Emilio Barron: Well, there was never any police charges filed, but basically after the -- you know, the court-appointed report -- psychologist report -- I mean it -- it was clear, it was evident that I wasn't -- you know, I wasn't doing this.

Stahl: It's been brought to our attention that it's peculiar that it keeps coming up in Jehovah's Witness custody cases.

JW Attorney Stephen Langton: I -- I don't think that it's just with Jehovah's Witness custody cases. With the cases that I've been involved with, I feel that sometimes allegations of sexual abuse have risen. However, it's not generally a pattern.

(Footage of WATCHTOWER SOCIETY HEADQUARTERS in Brooklyn, New York, and a sign with the word "Watchtower" on it)

Stahl: (Voiceover) What he [Langton] does concede is a pattern that when a Jehovah's Witness parent goes to court in a custody battle, the organization in Brooklyn comes to the rescue with attorneys and expert witnesses, all free of charge. ... ... ... David Scott spent around $30,000.00 in this suit. Can you tell us how much Mrs. Scott spent?

JW Attorney Stephen Langton: Mrs. Scott has probably spent $200 to $300.

Stahl: And he spent $30,000.00?  That was your -- your bill was only $200 to $300?

JW Attorney Stephen Langton: No, my bill wasn't $200 to $300. It was substantially more than that. However, Mrs. Scott is unemployed. She doesn't have the money, so to this point I have been financing the case.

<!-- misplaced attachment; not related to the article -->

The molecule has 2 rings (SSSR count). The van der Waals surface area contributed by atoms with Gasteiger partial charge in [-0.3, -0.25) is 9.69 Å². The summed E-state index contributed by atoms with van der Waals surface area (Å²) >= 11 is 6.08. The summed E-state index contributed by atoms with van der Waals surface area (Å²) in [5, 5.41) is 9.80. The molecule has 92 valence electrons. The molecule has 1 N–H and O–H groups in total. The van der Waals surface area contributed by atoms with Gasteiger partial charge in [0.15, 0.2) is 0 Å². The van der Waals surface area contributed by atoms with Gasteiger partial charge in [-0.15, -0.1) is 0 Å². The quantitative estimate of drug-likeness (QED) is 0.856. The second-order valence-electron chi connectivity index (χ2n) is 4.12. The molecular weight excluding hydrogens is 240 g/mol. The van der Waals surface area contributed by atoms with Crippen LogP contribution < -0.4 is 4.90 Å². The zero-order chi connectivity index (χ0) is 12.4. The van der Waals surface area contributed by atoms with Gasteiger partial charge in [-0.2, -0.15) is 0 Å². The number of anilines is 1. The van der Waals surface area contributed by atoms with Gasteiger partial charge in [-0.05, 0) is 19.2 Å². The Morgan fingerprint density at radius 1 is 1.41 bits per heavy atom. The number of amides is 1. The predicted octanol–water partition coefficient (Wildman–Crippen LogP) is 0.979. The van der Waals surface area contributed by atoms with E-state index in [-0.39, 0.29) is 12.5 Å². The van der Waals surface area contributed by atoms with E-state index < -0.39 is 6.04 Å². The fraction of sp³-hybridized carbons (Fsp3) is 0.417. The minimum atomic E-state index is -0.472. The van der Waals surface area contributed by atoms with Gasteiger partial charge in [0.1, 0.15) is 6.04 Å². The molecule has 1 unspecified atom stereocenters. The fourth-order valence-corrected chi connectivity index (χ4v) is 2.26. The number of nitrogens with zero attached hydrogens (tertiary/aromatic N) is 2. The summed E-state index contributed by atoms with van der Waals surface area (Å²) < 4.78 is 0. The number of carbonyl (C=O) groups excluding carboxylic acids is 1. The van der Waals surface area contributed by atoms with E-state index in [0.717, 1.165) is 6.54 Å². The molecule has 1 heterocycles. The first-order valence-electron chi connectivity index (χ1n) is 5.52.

Stahl: The organization, the church isn't paying it?

JW Attorney Stephen Langton: No the church isn't paying it. The Watchtower organization --Society came into the case at my request once the religious issue was raised, and they agreed to assist in the case.

Stahl: And who paid them?

JW Attorney Stephen Langton: They -- both of those attorneys live at the worldwide organ --worldwide headquarters of Jehovah's Witnesses and their not paid. This is volunteer work. So they--they live there for room and board.

Emilio Barron: I've paid over $30,000.00 in legal fees, and it's just --when -- when you have an organization like the Jehovah's Witnesses, who gave my ex-wife total support ...

Stahl: Free legal ...

Emilio Barron: Free legal advice, free time. And the -- the resources are unlimited. I could have--I would have liked to have seen her eyes if I would have been able to pick up the phone, call the Pope, and said, "Let me have an attorney."

(Footage of Mrs. Barron and her son at a door)

Stahl: (Voiceover) But even if Emilio Barron and David Scott had the money to go forward on appeal, the issue still wouldn't change. As long as there is freedom of religion in this country, their children will continue to go door to door preaching the word of Jehovah's Witnesses, and there is very little that they can do about it.